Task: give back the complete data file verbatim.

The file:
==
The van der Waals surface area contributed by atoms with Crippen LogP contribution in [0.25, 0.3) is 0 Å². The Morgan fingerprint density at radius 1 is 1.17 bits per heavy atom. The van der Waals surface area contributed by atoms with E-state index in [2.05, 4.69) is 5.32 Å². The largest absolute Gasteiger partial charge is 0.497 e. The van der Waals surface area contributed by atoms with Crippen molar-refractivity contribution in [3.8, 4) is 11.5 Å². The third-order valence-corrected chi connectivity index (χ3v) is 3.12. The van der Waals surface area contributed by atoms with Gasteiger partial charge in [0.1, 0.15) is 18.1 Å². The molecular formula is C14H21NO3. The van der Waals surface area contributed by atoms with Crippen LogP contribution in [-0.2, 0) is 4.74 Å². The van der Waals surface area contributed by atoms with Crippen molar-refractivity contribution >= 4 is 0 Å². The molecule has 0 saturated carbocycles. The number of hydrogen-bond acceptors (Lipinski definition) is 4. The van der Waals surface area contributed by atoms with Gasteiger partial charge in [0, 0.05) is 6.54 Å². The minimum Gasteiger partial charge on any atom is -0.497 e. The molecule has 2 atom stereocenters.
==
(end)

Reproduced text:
The van der Waals surface area contributed by atoms with Crippen LogP contribution in [0.25, 0.3) is 0 Å². The Morgan fingerprint density at radius 1 is 1.17 bits per heavy atom. The van der Waals surface area contributed by atoms with E-state index in [2.05, 4.69) is 5.32 Å². The largest absolute Gasteiger partial charge is 0.497 e. The van der Waals surface area contributed by atoms with Crippen molar-refractivity contribution in [3.8, 4) is 11.5 Å². The third-order valence-corrected chi connectivity index (χ3v) is 3.12. The van der Waals surface area contributed by atoms with Gasteiger partial charge in [0.1, 0.15) is 18.1 Å². The molecular formula is C14H21NO3. The van der Waals surface area contributed by atoms with Crippen LogP contribution in [-0.2, 0) is 4.74 Å². The van der Waals surface area contributed by atoms with Crippen molar-refractivity contribution >= 4 is 0 Å². The molecule has 0 saturated carbocycles. The number of hydrogen-bond acceptors (Lipinski definition) is 4. The van der Waals surface area contributed by atoms with Gasteiger partial charge in [0, 0.05) is 6.54 Å². The minimum Gasteiger partial charge on any atom is -0.497 e. The molecule has 2 atom stereocenters.